It’s very common for small businesses to have “buy-sell” agreements. These say that if one owner leaves, dies, or gets divorced, the other owners can buy out that owner’s interest. The purpose is to make sure that if something happens to one owner, the other owners can continue to operate the business without having an ex- spouse, child, or stranger as an unwanted partner.
If you have such an agreement or are thinking of signing one, it’s a very good idea to have it reviewed by a family law attorney. This is true if any of the owners might someday get divorced, even if you personally are unlikely to get divorced or aren’t even married.
Here’s why: Buy-sell agreements typically set a price at which the other owners can buy the owner’s shares, or a method for determining the price, such as book value, a multiple of current annual profits, an independent appraiser’s estimate, or a board valuation made in good faith.
But there’s a conflict between the owners, who generally want to set a lower buyout price, and a divorcing spouse, who will want to place as high a value on the business interest as possible.
If the buyout formula is out of step with current divorce law, then a divorcing member could be caught in a trap: He or she could have to compen- sate an ex-spouse based on a higher value for the business, but not have enough income from selling his or her share to do so.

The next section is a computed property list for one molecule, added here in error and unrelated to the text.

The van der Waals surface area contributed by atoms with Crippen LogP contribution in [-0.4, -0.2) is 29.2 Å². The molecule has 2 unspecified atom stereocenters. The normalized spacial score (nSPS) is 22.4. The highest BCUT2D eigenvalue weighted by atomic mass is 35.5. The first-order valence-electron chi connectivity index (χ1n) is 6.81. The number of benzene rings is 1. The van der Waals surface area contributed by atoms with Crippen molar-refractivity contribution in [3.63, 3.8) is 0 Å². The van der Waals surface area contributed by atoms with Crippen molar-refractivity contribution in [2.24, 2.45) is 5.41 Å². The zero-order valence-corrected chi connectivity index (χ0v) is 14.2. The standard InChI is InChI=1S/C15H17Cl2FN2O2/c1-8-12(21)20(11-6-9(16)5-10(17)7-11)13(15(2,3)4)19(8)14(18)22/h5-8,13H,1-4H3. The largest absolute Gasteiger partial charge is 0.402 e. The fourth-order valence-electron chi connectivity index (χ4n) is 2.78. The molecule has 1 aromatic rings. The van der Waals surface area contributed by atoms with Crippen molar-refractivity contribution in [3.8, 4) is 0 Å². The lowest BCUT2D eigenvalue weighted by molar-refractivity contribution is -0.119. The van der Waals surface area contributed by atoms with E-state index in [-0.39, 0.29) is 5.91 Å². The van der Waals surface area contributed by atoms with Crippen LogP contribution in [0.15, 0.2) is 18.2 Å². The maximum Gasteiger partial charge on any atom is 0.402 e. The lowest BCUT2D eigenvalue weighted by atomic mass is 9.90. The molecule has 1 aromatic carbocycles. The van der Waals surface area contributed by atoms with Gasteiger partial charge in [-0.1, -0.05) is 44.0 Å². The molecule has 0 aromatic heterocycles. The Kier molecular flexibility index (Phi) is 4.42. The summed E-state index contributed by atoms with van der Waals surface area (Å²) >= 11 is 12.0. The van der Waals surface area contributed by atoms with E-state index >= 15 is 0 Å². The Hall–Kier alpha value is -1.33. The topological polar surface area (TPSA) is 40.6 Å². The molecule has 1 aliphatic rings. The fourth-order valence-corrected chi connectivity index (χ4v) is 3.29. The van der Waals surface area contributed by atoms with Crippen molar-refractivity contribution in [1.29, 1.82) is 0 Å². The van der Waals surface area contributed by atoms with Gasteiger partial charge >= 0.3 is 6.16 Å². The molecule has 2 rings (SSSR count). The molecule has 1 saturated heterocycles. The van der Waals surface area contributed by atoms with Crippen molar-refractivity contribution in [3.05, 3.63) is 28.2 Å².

This creates an incentive for the divorcing owner to challenge the validity of the buyout provisions in court.
Another issue is that many buy-sell agreements require owners who get married to sign a prenup- tial agreement limiting a spouse’s right to receive an interest in the business at divorce. But any such requirement needs to be squared with the current law on prenuptial agreements.
For instance, some buy-sell agreements might require owners to include provisions that are legally unenforceable, or that will result in the prenuptial agreement as a whole being invalidated. And if the terms of the required prenup are too draconian, it might cause a potential spouse to walk away from the marriage, or make excessive demands in return, which could also prompt an owner to challenge the buy-sell agreement in court.